THE heartache I wrote about last week regarding the loss of 139 lives in the Combs Colliery disaster of 1893 can never be measured.
This shocking disaster left 65 women without husbands and 230 children without fathers, 182 of whom were under working age.
In one family seven children were left fatherless, and in another six.
One woman, Elizabeth Firth, lost her husband and three of her sons, and of the 139 killed, 52 were young boys who had started working at the pit when they were only 11 years old.
The bodies of the 139 men and boys were laid out on the floor of the Parochial Hall, just across the road from the pit.
And the melancholy task of washing them and laying them out was left to the women of the village, many of whom were relatives of the dead.
The rows of bodies were all numbered, and their clothing bundled up to be collected by relatives, many of whom, on recognising their loved ones broke into uncontrollable grief.
Of those who died, 110 were buried in the Thornhill Churchyard, 16 at Whitley, three at the Baptist Chapel churchyard, Thornhill, one at Dewsbury, one at Flockton, one at Middlestown and one at Outwood.
The 10 hearses and 40 cabs arriving at the churchyard for the funerals had been provided by the pit owner, Theodore Ingham, who lived in Blake Hall, Mirfield.
The Thornhill Brass band, chiefly composed of miners, played the Dead March during the service and they also accompanied the bodies of a number of their own members to the graveside.
The funerals of two brothers, Charles and Aquilla Booth, of Thornhill Edge, aroused great interest, for the two men were members of Thornhill Edge Church, where Aquilla was organist and Charles was choirmaster.
During that dreadful day, many other distressing scenes were witnessed, especially in the case of families who had lost more than one member, and many a poor widow had to be borne away from the grave supported on each side by strong men.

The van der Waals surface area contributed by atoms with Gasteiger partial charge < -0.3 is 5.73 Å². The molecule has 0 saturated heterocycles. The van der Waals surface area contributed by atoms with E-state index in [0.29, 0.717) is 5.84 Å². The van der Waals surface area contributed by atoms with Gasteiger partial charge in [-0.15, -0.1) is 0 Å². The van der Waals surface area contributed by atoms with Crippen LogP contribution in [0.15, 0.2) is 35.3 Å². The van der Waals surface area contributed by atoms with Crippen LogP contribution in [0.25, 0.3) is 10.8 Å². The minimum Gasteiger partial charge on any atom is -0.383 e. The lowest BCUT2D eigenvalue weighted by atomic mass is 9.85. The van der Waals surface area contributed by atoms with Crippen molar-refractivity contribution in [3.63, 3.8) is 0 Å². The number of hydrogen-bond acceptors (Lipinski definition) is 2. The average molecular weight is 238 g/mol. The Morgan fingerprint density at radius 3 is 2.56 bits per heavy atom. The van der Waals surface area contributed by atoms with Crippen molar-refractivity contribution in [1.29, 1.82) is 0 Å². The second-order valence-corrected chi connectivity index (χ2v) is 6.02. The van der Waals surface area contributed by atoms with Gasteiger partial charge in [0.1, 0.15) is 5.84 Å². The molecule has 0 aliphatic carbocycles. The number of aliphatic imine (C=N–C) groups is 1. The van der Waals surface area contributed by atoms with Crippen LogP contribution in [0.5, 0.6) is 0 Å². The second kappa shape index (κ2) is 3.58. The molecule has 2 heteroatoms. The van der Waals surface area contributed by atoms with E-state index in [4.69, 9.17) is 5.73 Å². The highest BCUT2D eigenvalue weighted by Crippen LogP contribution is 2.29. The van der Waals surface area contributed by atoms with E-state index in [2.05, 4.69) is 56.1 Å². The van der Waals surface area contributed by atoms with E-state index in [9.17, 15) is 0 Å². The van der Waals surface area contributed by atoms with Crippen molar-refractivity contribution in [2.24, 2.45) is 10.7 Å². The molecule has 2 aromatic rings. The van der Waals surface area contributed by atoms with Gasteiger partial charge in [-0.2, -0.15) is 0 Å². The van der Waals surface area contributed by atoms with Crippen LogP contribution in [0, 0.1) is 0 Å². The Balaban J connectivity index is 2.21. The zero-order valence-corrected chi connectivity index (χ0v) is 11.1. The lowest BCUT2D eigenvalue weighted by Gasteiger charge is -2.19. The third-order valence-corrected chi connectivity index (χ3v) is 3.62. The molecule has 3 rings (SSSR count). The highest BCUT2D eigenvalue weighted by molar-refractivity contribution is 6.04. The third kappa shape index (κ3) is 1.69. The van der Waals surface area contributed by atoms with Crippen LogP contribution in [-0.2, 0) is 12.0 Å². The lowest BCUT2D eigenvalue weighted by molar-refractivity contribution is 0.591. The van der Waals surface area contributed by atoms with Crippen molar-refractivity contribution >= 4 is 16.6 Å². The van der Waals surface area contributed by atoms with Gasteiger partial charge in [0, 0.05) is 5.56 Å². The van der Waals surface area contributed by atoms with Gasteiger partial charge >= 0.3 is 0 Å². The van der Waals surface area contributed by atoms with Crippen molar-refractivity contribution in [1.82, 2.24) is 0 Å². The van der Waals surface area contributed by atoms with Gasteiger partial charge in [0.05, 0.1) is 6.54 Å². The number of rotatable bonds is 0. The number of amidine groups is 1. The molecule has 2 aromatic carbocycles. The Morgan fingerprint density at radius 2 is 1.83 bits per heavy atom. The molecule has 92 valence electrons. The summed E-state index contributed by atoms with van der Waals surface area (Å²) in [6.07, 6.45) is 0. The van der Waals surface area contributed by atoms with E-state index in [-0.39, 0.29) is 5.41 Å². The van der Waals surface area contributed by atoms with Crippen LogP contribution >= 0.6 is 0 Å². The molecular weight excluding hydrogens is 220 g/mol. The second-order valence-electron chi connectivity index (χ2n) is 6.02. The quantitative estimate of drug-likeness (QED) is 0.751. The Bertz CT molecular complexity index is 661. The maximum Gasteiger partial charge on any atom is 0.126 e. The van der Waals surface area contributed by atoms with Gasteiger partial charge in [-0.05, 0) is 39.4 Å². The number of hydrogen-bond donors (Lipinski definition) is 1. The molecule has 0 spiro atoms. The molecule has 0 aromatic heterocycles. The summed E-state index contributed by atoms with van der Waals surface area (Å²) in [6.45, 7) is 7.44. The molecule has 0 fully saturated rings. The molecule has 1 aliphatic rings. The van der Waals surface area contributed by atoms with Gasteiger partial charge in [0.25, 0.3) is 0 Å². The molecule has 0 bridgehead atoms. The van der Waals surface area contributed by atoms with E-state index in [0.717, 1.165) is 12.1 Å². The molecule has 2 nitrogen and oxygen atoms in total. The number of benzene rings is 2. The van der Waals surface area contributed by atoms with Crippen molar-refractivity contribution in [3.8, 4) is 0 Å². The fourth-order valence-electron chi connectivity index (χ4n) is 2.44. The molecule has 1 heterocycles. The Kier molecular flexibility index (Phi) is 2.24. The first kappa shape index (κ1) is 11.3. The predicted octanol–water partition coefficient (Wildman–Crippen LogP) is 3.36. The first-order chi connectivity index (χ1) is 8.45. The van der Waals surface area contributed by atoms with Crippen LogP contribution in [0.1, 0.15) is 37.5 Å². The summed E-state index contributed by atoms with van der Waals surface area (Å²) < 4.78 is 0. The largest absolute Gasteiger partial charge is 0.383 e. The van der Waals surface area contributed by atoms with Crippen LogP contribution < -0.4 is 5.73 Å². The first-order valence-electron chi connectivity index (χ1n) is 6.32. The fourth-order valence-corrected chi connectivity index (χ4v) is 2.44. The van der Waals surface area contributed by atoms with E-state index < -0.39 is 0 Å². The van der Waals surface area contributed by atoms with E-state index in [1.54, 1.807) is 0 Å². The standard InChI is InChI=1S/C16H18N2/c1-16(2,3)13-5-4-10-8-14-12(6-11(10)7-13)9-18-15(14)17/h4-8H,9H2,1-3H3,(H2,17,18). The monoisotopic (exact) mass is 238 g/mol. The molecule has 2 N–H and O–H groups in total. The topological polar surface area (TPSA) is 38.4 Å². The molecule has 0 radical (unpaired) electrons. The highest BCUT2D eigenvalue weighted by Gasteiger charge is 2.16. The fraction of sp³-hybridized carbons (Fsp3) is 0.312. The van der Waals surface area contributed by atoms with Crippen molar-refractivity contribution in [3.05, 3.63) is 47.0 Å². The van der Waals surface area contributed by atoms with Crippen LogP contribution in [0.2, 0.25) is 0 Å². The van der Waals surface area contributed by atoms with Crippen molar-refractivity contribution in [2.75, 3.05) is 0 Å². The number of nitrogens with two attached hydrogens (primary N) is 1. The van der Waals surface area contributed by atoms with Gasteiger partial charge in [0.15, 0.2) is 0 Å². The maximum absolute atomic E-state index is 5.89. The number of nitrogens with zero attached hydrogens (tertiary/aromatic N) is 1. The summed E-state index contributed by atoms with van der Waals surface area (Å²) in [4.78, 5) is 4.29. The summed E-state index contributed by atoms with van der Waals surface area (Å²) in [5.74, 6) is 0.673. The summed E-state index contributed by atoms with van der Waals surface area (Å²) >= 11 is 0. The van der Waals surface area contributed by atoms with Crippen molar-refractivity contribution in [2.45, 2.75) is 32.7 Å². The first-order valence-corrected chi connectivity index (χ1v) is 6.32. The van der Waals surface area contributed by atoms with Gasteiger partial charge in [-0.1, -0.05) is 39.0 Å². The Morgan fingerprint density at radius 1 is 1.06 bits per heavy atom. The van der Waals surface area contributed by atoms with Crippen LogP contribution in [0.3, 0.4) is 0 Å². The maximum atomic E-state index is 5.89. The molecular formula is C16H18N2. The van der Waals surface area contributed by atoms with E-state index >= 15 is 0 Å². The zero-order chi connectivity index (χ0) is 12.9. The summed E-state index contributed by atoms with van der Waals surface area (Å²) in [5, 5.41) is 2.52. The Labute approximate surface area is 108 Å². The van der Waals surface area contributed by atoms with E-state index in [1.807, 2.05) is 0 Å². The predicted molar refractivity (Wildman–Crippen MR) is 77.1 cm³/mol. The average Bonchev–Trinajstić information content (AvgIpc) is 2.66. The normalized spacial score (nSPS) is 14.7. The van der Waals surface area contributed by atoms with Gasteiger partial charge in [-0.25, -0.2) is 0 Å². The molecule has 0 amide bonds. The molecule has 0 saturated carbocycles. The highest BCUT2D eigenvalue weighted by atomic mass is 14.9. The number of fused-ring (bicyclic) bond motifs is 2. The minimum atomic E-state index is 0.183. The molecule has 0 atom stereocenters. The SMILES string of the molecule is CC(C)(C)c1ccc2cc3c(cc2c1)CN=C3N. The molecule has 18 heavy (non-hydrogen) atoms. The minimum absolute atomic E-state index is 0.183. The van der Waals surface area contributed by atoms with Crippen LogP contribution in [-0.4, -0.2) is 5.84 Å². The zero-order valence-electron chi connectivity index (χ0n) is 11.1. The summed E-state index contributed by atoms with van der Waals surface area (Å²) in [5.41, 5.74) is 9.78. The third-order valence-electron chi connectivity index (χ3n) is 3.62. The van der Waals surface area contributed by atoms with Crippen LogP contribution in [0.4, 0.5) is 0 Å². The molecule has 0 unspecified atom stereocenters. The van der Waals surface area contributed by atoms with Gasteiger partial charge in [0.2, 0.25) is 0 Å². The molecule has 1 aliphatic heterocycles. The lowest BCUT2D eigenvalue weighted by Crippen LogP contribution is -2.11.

Such manifestations of grief were seen during the whole of the day to be witnessed by the thousands of spectators who had come from all over the district. They had who stood quietly outside the churchyard, having not been allowed inside.
The first man buried was Isaac Lightowler, aged 36, whose widow and mother headed the mournful procession.
Many of the women in the village lost their sole breadwinner and some lost both sons and husbands.
Some were later forced to send young sons back down the pit where their fathers and brothers had been killed.
Thornhill was a mining village and its people accepted death as part of life and faced the tragedy with a quiet dignity which sought no blame for what had happened.
There was no public outcry, no demands for compensation and no criticism of the pit owner.
Indeed they were grateful to him for providing the 139 coffins for those who had perished.
A national appeal was started and more than £30,000 was raised – a magnificent sum in those days – but this money did not enrich those who had been bereaved.
Most only received pitiful allowances which could be withheld at any time by the trustees who administered the fund.
If they felt that any of the widows or their children had misbehaved in any way, they could stop their allowances, including widows who might have taken up with boyfriends.
The following amounts were paid weekly to those suffering hardship as a result of the tragedy:
Widows received 7/6d, grandmothers or grandfathers, who had depended entirely on those killed in their household, received the same.
Imbeciles and incurables, as they were cruelly referred to in those days, were treated as special cases and were allowed according to the graduated scale for children.
In the case of children left without father or mother, an allowance of 7/6d a week was granted to allow these orphans to pay someone to look after them until the youngest child attained the age of 15.
In addition to this, the trustees set aside the sum of £40 to be paid to the parents of each boy killed in the pit as a final payment.
The explosion at the pit had been caused by the ignition of a small accumulation of gas by a naked light, but it was never discovered how this had happened.
Most of the men had died not as a result of the explosion, but as a result of inhaling the dreadful after-damp which every miner feared.
What happened on that fateful day – 4th July 1893 – has faded into history and the names of those killed forgotten, except by their descendants.
A memorial concert in memory of them is being held in Dewsbury Town Hall on Saturday July 13th, presented by St John’s Masonic Lodge, Dewsbury.
The world famous Grimethorpe Colliery Band will be providing the music accompanied by Skelmenthorpe Male Voice Choir.
Only the best for these brave miners from Thornhill.
Please book your tickets now because we owe it to the memory of these men that Dewsbury Town hall is packed to capacity on that night.
The names of everyone killed will be on display in the reception area.
Proceeds are in aid of local charities. To book tickets please ring 01924 324501 or go online at www.kirkleestownhalls.co.uk.